· CCSI will be recognized as an international leader in seasonal to decadal to century-scale predictions of climate change relevant to global and regional scales.
· We will provide in-depth interpretation and synthesis information to increase the availability and usability of climate predictions for research on climate change impacts and assessment.
· ORNL research will continue to be at the forefront in understanding climate-carbon cycle feedbacks, and in determining how terrestrial ecosystems respond to changes in temperature, atmospheric CO2 concentrations, and precipitation.
· CCSI will be recognized internationally as a strategic partner of climate change research and impacts institutes and top tier universities.
OUR SCIENTIFIC CHALLENGES
There is a growing demand for scientific insights regarding climate change, its consequences, and how disparate organizations from local communities to national government and international agencies can best respond to challenges in both adaptation and mitigation of climate change. The questions being asked are less about how much warming may occur, but rather specifics about extreme events such as heat waves, droughts, floods, or rapid sea-level rise. The answers to these questions calls for a new generation of comprehensive, high-resolution Earth system models that predict the physical, biogeochemical, and coupled chemical evolution of the climate system.
These models are needed to provide projections at fine spatial scales so that impacts can be estimated at scales relevant to state and local resource managers and policymakers. To deal with the projected impacts effectively, it will be necessary to provide information to decision makers that support adaptation planning and mitigation actions. Decision makers need the most reliable climate change projections available, along with estimates of their reliability, in weighing the cost of adapting policies, practices and legacy infrastructure against the losses in nature and managed ecosystems, the built environment and human health.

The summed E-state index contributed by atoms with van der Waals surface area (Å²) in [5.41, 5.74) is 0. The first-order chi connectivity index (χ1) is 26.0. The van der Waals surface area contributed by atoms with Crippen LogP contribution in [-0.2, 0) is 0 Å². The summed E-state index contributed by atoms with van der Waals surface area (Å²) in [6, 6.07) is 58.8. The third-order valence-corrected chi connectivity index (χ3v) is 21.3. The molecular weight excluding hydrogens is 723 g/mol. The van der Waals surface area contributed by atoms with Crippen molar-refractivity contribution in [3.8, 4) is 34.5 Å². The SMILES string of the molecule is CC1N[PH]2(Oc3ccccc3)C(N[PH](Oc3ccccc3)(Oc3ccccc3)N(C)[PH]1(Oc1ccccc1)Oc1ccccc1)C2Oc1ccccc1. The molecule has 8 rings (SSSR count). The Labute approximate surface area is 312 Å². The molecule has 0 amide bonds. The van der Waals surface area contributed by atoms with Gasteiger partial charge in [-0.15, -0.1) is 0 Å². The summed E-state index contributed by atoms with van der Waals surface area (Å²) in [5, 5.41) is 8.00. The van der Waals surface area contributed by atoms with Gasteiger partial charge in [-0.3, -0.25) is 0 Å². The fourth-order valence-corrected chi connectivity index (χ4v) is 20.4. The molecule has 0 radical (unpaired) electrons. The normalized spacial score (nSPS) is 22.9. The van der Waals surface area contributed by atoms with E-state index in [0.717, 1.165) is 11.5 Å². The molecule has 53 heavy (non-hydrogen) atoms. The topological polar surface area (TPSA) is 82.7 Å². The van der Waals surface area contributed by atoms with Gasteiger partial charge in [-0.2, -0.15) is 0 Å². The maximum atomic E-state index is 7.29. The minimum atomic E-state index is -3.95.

FROM THE LEADERSHIP
On a daily basis, ORNL scientists engage in fundamental research that spans scientific domains from Earth system modeling, climate dynamics, algorithm and numerical methods research, carbon cycle and ecosystem modeling, data analytics and visualization, climate change data science, ecosystem processes, and the analysis of climate change impacts and options for adapting to and mitigating future climate change.
Since the 1980s, ORNL has been a key partner and leader in developing high-performance computational platforms, scaling climate code for maximum throughput, and using these in climate change science, terrestrial ecosystem responses to environmental change. In addition, ORNL has curated important environmental data during this same time period and has unique holdings that can be interrogated to address many climate change questions.
It is the ability to integrate not only our diverse staff and our world-class resources but our ability to provide the real-time, continuous feedback among our research themes that differentiates ORNL’s contributions by further perfecting the models, experiments and analysis to provide true benefit to climate change policy and decision makers.
Institute operations are based on the core values of collaboration, transparency, accessibility and quantification.
Relevance: All of our work must be relevant to the needs of society and our stakeholders. When we are confronted with choices, we will always seek to shape our choices based on the needs and interests of our stakeholders.
Collaboration: Climate science is intrinsically multidisciplinary and interdisciplinary. Therefore, significant progress can only be achieved through sustained and authentic collaborative efforts.
Transparency: The potential consequences of climate change are grave - avoiding the worst of the consequences will require substantial investment. For society to have the confidence to make investments based on advice from the climate community requires that our methodologies for gathering data and climate simulation be available and subject to rigorous review in the peer-reviewed literature and elsewhere.
Accessibility: Society invests significant resources in climate science and is eager for information that can inform policy. Therefore, we must make our data and models widely and easily available so that society receives the maximum benefit from its investment.
Quantification: Quantitative knowledge on climate change is far more valuable to the community and to policy makers. Therefore, we will strive to place meaningful estimates of uncertainty on all information we provide and will strive to communicate confidence and uncertainty in ways appropriate to the audience.
To support our mission and realize our vision, CCSI will remain dedicated to these principles.